Submitted by Laura Dunn on
As newspaper headlines that warn of the increasing numbers of animal and plant life facing extinction become ever more urgent, delegates have begun to trickle into the Palais de Congres in downtown Montreal for the COP 15 global biodiversity summit under the Convention on Biological Diversity (CBD). The building is cordoned off on all sides by an astonishing number of police guarding the streets and patrolling on bike, cars and horseback. The security operation is said to be the largest the city has seen in 20 years. Entering the sprawling building feels akin to boarding a plane, complete with mandatory security checks and self-administered Covid tests. This iteration of the COP is an especially important one, with delegates set to negotiate over a framework text, the Global Biodiversity Framework, which will ostensibly govern the Earth’s biodiversity over the next decades, and which addresses a range of key issues, from pollution and protected areas, to invasive species and agriculture.
Inside the building, adorned with gaudy signs and messages like 'nature-positive' and 'living in harmony with nature', the hallways are so far largely quiet and the conference and media rooms are filled with only a handful of people before COP 15 gets into full swing and thousands more people arrive - many of them ‘COP-hoppers’ still sporting their suntans from Sharm el Sheikh’s recent COP 27 climate summit. These few early days, before the ‘tourists’ arrive, are dedicated to the Open-Ended Working Group (OEWG), a series of preliminary negotiations that take place before the official COP 15. Although not so well known, these meetings are fundamental to the upcoming days of negotiations: they are where the more hardcore and experienced delegates are already haggling over the scope of issues that will be negotiated over the next two weeks. Already, the text of the Global Biodiversity Framework is written in draft form, mostly as a series of targets to achieve in the coming decade (the current text has over twenty of them).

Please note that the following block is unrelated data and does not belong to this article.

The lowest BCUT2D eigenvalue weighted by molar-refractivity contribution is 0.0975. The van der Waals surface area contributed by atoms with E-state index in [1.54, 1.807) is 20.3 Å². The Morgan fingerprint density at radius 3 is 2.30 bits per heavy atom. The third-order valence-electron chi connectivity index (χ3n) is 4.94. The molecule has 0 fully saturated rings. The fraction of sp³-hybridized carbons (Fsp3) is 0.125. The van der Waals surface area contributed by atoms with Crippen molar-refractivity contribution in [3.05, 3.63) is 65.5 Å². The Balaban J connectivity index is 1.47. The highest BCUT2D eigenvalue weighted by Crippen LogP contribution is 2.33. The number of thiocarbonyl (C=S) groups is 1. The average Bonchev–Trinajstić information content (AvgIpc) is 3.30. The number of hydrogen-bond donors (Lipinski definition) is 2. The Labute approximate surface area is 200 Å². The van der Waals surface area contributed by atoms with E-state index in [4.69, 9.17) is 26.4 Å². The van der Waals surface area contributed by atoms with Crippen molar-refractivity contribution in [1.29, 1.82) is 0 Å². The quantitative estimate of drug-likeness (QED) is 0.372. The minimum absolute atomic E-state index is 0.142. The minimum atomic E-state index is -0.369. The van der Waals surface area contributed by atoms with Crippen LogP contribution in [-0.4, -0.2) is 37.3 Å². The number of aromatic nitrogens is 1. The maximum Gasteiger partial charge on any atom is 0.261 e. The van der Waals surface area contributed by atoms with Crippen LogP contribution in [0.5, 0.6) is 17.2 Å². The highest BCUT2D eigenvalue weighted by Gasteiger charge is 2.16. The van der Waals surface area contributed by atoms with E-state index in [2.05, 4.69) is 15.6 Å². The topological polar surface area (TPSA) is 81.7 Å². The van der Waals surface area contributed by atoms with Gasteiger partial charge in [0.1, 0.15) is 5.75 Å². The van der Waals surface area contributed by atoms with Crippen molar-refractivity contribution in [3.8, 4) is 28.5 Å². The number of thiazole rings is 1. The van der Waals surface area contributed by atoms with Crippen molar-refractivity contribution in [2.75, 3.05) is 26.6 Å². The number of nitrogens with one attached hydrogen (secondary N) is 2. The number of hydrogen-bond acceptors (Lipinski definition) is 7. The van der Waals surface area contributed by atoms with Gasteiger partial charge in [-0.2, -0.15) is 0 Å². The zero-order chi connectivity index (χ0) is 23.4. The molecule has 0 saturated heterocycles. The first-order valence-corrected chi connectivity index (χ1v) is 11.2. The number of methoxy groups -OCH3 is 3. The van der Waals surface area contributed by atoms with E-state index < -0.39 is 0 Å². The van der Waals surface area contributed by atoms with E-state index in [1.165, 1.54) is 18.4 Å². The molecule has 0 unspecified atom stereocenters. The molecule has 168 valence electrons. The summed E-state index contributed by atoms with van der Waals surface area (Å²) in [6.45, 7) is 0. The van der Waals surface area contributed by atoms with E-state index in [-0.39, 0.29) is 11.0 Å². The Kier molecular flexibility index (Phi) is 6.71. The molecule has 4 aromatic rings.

A coalition of civil society groups, including ETC Group, are concerned with a particular handful of these targets, and how they will be reflected in the text to be negotiated December, 7-19. These include Targets 6, 10 and 17 and a crucial mismash of text called 'b-bis'.
In Target 6, civil society groups are calling for the framework text to recognize the importance of traditional and indigenous knowledge and indigenous technologies. The language of Target 6 is concerned with invasive species. The techno-lobbyists want to promote “innovations and new tools” such as gene drives to target invasive species, but do not acknowledge the importance of proven innovation of IPLCs (indigenous people and local communities).
Target 10 has to do with agriculture, and its negotiation will pit countries that wish to deepen and expand corporate and industrial agriculture against those that wish to embrace agricultural biodiversity and agroecology. Groups like the African Centre for Biodiversity would like Target 10 to include language that reflects the importance of agroecology and the rights of small farmers. In an encouraging groundswell of support a number of countries such as Bolivia, EU, Norway, Peru and Egypt have insisted that agroecology be part of this crucial target. In retalliation, agribusiness-friendly nations such as Brazil and Argentina are trying to pepper the text with biotechnology, and “climate smart” and "sustainable intensification” buzzwords.
Target 17 reflects an issue fundamental to new technologies and in particular to biotechnology. From its very inception, the CBD has adopted a precautionary approach to new technologies which has allowed parties to create regulations, rules and sometimes moratoria on technologies such as GMOs, genetically modified trees and gene drives. Such approaches have been fundamental to the well-being of countries and their biodiversity, providing an important means to scan, assess and monitor risky and dangerous new technologies. Target 17 has horizon scanning, technology assessment and the monitoring of new and emerging technologies within square brackets; this means that these precautionary approaches are not yet set in the text. Civil society groups are lobbying for these brackets to be removed to safeguard a precautionary approach to new technologies. This is especially important when it comes to new developments in synthetic biology such as gene drives. Citizens of Burkina Faso, Uganda and Tanzania who are present at this COP 15 are especially concerned about the risky impacts of gene drives on biodiversity in their countries.
As the official COP begins in the next few days, civil society groups hope that these key elements survive through to the final text. This will be important not only for the final text that comes out of these negotiations, but for the future of biodiversity on the planet over the next decade.